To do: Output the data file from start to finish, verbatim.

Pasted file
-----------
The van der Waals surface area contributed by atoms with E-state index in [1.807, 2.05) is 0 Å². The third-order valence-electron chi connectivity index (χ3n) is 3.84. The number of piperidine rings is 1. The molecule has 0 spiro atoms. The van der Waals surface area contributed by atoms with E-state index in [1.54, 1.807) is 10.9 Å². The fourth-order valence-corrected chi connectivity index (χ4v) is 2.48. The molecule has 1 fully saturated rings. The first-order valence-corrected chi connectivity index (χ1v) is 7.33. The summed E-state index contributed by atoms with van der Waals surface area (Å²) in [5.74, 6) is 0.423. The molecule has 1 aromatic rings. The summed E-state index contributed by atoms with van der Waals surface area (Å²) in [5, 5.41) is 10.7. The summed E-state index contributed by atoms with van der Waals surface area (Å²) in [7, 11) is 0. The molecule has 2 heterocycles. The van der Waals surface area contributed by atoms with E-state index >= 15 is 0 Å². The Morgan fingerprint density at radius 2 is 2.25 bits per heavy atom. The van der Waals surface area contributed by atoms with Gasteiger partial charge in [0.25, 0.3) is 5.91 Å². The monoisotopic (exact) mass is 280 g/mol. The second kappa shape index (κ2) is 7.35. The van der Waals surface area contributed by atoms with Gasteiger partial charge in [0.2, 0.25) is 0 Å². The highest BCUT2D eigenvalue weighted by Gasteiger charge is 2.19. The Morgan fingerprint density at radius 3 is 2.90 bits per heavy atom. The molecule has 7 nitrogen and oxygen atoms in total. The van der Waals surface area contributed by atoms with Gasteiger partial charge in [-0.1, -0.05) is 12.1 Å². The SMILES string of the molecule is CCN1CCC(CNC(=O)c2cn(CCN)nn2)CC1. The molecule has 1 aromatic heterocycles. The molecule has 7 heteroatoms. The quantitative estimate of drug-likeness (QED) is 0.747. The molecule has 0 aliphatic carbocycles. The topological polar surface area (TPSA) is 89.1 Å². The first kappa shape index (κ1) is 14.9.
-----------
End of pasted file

The van der Waals surface area contributed by atoms with E-state index in [1.807, 2.05) is 0 Å². The third-order valence-electron chi connectivity index (χ3n) is 3.84. The number of piperidine rings is 1. The molecule has 0 spiro atoms. The van der Waals surface area contributed by atoms with E-state index in [1.54, 1.807) is 10.9 Å². The fourth-order valence-corrected chi connectivity index (χ4v) is 2.48. The molecule has 1 fully saturated rings. The first-order valence-corrected chi connectivity index (χ1v) is 7.33. The summed E-state index contributed by atoms with van der Waals surface area (Å²) in [5.74, 6) is 0.423. The molecule has 1 aromatic rings. The summed E-state index contributed by atoms with van der Waals surface area (Å²) in [5, 5.41) is 10.7. The summed E-state index contributed by atoms with van der Waals surface area (Å²) in [7, 11) is 0. The molecule has 2 heterocycles. The van der Waals surface area contributed by atoms with E-state index >= 15 is 0 Å². The Morgan fingerprint density at radius 2 is 2.25 bits per heavy atom. The van der Waals surface area contributed by atoms with Gasteiger partial charge in [0.25, 0.3) is 5.91 Å². The monoisotopic (exact) mass is 280 g/mol. The second kappa shape index (κ2) is 7.35. The van der Waals surface area contributed by atoms with Gasteiger partial charge in [0.2, 0.25) is 0 Å². The highest BCUT2D eigenvalue weighted by Gasteiger charge is 2.19. The Morgan fingerprint density at radius 3 is 2.90 bits per heavy atom. The molecule has 7 nitrogen and oxygen atoms in total. The van der Waals surface area contributed by atoms with Gasteiger partial charge in [-0.1, -0.05) is 12.1 Å². The SMILES string of the molecule is CCN1CCC(CNC(=O)c2cn(CCN)nn2)CC1. The molecule has 1 aromatic heterocycles. The molecule has 7 heteroatoms. The quantitative estimate of drug-likeness (QED) is 0.747. The molecule has 0 aliphatic carbocycles. The topological polar surface area (TPSA) is 89.1 Å². The first kappa shape index (κ1) is 14.9.